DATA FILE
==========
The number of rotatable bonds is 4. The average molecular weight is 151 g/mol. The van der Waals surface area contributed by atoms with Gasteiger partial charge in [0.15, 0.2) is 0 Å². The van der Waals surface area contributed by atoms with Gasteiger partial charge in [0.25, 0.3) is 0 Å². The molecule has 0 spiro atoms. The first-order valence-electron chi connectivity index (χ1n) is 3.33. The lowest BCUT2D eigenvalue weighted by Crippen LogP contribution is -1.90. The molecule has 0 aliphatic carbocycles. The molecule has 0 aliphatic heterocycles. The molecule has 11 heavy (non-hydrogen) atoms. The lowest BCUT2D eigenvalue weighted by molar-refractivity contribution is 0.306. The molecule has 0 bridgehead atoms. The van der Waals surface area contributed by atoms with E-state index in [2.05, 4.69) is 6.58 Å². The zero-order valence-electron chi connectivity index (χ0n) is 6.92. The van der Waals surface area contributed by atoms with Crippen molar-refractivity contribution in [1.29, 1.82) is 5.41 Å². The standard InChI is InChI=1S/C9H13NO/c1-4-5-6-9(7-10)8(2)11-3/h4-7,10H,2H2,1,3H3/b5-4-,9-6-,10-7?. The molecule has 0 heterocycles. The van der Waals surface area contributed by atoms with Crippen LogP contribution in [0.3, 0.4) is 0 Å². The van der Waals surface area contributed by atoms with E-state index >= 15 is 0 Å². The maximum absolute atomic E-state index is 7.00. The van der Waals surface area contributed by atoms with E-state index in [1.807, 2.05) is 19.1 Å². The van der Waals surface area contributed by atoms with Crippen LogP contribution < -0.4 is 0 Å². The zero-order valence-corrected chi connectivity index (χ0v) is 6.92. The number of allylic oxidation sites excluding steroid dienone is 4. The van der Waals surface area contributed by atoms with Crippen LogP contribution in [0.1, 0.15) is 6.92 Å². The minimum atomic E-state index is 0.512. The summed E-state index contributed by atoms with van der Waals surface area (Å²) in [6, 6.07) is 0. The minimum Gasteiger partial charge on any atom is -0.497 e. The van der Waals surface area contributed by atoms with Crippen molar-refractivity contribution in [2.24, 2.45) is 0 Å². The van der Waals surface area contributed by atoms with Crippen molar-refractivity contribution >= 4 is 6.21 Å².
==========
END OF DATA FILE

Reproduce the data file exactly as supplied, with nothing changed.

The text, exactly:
The number of rotatable bonds is 4. The average molecular weight is 151 g/mol. The van der Waals surface area contributed by atoms with Gasteiger partial charge in [0.15, 0.2) is 0 Å². The van der Waals surface area contributed by atoms with Gasteiger partial charge in [0.25, 0.3) is 0 Å². The molecule has 0 spiro atoms. The first-order valence-electron chi connectivity index (χ1n) is 3.33. The lowest BCUT2D eigenvalue weighted by Crippen LogP contribution is -1.90. The molecule has 0 aliphatic carbocycles. The molecule has 0 aliphatic heterocycles. The molecule has 11 heavy (non-hydrogen) atoms. The lowest BCUT2D eigenvalue weighted by molar-refractivity contribution is 0.306. The molecule has 0 bridgehead atoms. The van der Waals surface area contributed by atoms with E-state index in [2.05, 4.69) is 6.58 Å². The zero-order valence-electron chi connectivity index (χ0n) is 6.92. The van der Waals surface area contributed by atoms with Crippen molar-refractivity contribution in [1.29, 1.82) is 5.41 Å². The standard InChI is InChI=1S/C9H13NO/c1-4-5-6-9(7-10)8(2)11-3/h4-7,10H,2H2,1,3H3/b5-4-,9-6-,10-7?. The molecule has 0 heterocycles. The van der Waals surface area contributed by atoms with Crippen LogP contribution in [0.3, 0.4) is 0 Å². The van der Waals surface area contributed by atoms with E-state index >= 15 is 0 Å². The maximum absolute atomic E-state index is 7.00. The van der Waals surface area contributed by atoms with E-state index in [1.807, 2.05) is 19.1 Å². The van der Waals surface area contributed by atoms with Crippen LogP contribution < -0.4 is 0 Å². The zero-order valence-corrected chi connectivity index (χ0v) is 6.92. The number of allylic oxidation sites excluding steroid dienone is 4. The van der Waals surface area contributed by atoms with Crippen LogP contribution in [0.1, 0.15) is 6.92 Å². The minimum atomic E-state index is 0.512. The summed E-state index contributed by atoms with van der Waals surface area (Å²) in [6, 6.07) is 0. The minimum Gasteiger partial charge on any atom is -0.497 e. The van der Waals surface area contributed by atoms with Crippen molar-refractivity contribution in [2.24, 2.45) is 0 Å². The van der Waals surface area contributed by atoms with Crippen molar-refractivity contribution >= 4 is 6.21 Å².